Oh by the way, I kind of disagree with the psychologist you mentioned, who said that motivation would come naturally from the medication. I think it’s possible to feel better in general, and then maybe you enjoy the processes even if they are boring. But i think that the cognitive deficits are never going away, no matter how much medication you take. And the experience of remembering what to do, when to do it, and why are all governed by the frontal lobes and the executive processing. Even your sense of self, as a stable self-construct, is damaged through the descreased activity in the frontal lobes (ADHD in a nutshell). So you tend to lose a sense of yourself in relation to your projects, which to me sounds like a classicly nerdy way of saying “I lost my motivation” (i.e. your sense of self being IN that project, that the project makes you feel more accomplished or whatever).daycruncherMemberMay 16, 2015 at 6:28 amPost count: 5
lol I just remembered something else that I have been thinking about in the context of motivation and the need for ADHDers to rest their minds through either meditation or some mindfulness practice, or just chilling out in a quiet and comfortable spot:
I think if you do this, you will find that your mind starts to work better while laying down or resting. We tend to be global thinkers, as most of our brain activity that flows (the circuits of the mind that do function well) is in the higher brain and the side of the brain, as well as the deep brain I suppose (I don’t know that). So what will happen to me, is that if I was faithful to keep my work/project in mind, then I will experience “insights” that are very intrinsically rewarding about my current project.
I often experience the frustration that i will forget what I had the “insight” or motivating new idea about. So I need to get a small tape recorder or something for my bedside. I do have a journal and pen though, and I have written down a lot of really encouraging new ideas there.
I think that if you keep yourself somewhat more connected to whatever it is you are doing, and if you keep looking for daily “magic moments” such as feelings of AHA about yourself and your life, or just ideas that run through your head, whether practical or not. Then you can keep at least a sense of a journey and that your experiences are relevant to your progress, even though they may not seem practical at the time.
I’m not sure if this makes sense to you though! It totally works in my case just because what I really want to work on is more intellectual based.
A forgotten issue: TIME:
Now, for the get up and go thing, pertaining to reluctance to clean up or whatever, you may benefit also from knowing that time is not really real to us. Deadlines lack reality, and we often don’t even look at the time or manage how much time we spend on the tasks. Then I know how it goes: You majorly burn out and don’t want to even do those tasks because you know from experience you will enter into a sort of private hell, where you feel trapped doing things for too long. A lot of people will introduce timers or alarms and also keep calendars and clocks around like crazy. I hate wearing a wrist watch because my skin is too sensitive for the strap so I will find something else like a pin-style watch.
The idea is that you should work in bursts and not try to spend more than the comfortable amount of time, for YOU, to do that chore. And you need reminders to go off, to get you back to doing your next session of work. For me, in 1 hour of time, I should probably work not longer than 20 minutes at a time, following by a 20 minute break, so that means working about 40 minutes per hour! I’d work 20, then take 20 break, then work 20 and either break for an hour or work another hour like that. But at some point, I would quit for the day as that would be a LOT for me right now.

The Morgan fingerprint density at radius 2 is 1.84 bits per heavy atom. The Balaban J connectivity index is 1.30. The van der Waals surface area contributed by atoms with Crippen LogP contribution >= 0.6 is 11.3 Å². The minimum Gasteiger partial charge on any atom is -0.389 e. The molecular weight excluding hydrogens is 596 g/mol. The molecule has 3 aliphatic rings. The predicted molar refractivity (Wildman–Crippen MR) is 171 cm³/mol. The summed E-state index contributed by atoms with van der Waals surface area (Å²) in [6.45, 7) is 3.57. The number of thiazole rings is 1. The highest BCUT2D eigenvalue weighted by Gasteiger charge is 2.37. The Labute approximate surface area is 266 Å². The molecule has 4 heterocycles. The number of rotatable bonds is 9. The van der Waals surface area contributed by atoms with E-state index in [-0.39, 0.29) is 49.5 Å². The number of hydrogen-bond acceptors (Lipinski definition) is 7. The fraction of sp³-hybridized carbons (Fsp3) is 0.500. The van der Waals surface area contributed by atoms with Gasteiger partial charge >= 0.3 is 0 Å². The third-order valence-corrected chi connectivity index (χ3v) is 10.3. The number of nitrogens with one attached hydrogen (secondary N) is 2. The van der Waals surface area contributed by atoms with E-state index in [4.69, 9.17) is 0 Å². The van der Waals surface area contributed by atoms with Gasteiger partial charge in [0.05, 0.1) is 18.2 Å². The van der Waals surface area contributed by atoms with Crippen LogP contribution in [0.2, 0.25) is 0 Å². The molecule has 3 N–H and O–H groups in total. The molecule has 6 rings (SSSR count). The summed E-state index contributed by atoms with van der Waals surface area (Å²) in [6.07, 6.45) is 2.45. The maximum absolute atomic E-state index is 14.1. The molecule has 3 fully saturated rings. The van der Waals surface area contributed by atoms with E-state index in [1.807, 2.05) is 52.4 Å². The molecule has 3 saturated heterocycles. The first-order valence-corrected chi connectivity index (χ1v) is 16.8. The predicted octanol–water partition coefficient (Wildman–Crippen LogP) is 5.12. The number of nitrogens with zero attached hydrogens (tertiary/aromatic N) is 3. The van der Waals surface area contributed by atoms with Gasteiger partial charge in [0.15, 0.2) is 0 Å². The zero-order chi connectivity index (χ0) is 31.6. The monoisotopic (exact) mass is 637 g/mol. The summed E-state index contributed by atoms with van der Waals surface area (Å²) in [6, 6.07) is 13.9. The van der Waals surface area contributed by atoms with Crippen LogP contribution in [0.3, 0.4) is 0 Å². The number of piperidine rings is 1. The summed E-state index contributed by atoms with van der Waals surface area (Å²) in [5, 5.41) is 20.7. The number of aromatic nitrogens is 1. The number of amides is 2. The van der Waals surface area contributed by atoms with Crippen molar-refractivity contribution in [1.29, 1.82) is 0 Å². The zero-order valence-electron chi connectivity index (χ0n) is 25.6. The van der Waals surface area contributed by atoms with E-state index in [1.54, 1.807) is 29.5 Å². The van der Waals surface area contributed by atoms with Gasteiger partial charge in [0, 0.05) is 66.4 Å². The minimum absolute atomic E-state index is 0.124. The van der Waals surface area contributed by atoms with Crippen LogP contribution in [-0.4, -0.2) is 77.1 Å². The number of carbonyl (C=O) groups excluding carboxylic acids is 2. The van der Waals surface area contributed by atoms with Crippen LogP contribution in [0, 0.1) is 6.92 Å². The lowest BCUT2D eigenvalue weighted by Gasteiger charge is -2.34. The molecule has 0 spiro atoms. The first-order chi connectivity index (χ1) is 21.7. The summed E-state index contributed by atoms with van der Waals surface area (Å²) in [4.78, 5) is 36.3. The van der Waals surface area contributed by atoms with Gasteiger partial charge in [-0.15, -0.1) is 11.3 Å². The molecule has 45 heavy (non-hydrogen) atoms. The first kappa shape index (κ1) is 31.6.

When a person gets medicated, they need to plan ahead to work during the day hours for their particular drugs efficacy time. I understand that some meds wear off quicker, and you re-dose. Or you would just plan to take 1 extended release, but chill out after 8 pm. I would not even take medication unless I had a plan in place to work on some basic simple schedule during that time, otherwise it would turn into medicated gaming sessions for me!lindsey3MemberMay 16, 2015 at 3:50 pmPost count: 35
Hi daycruncher, forgive me – I found myself jumping through your posts….because I have ADHD! Koishi, if you can find any interest at all that engages you – anything! this will sow a seed of objective interest that you can build upon. I know it is hard, but it is though an interest that the world opens up. If you like swimming – take a short course in teaching children to swim, and see where this takes you. If you like cooking and eating…take a first level course in catering and see where this takes you….and so on. First steps really matter, and they must connect to something within yourself. Stuff happens when you do something that you genuinely like and enjoy.
PS – I have also experienced agarophobia, and my therapist helped me to understand that it is not a fear of open spaces, but a fear of leaving home. Massive. CBT has helped a lot, and I am past this now, but very careful and mindful on a weekly basis. Try not to shrink your life any further without CBT help.lolo222MemberAugust 13, 2017 at 4:24 pmPost count: 1
I just can’t get up and get cleaning doneThat Guy with ADHDParticipantAugust 19, 2017 at 11:39 pmPost count: 43
That’s a classic lolo222. Especially with something as boring as housework. Even at my best I would rather be doing anything but that. Tasks that are boring, time consuming, or overly challenging can make me run the other way. Unless, of course, if I am interested in the activity. I can spend hours happily rearranging the furniture but avoid cleaning the bathroom until I can’t stand it in there anymore.
Good luck on doing your chores.
That Guy with ADD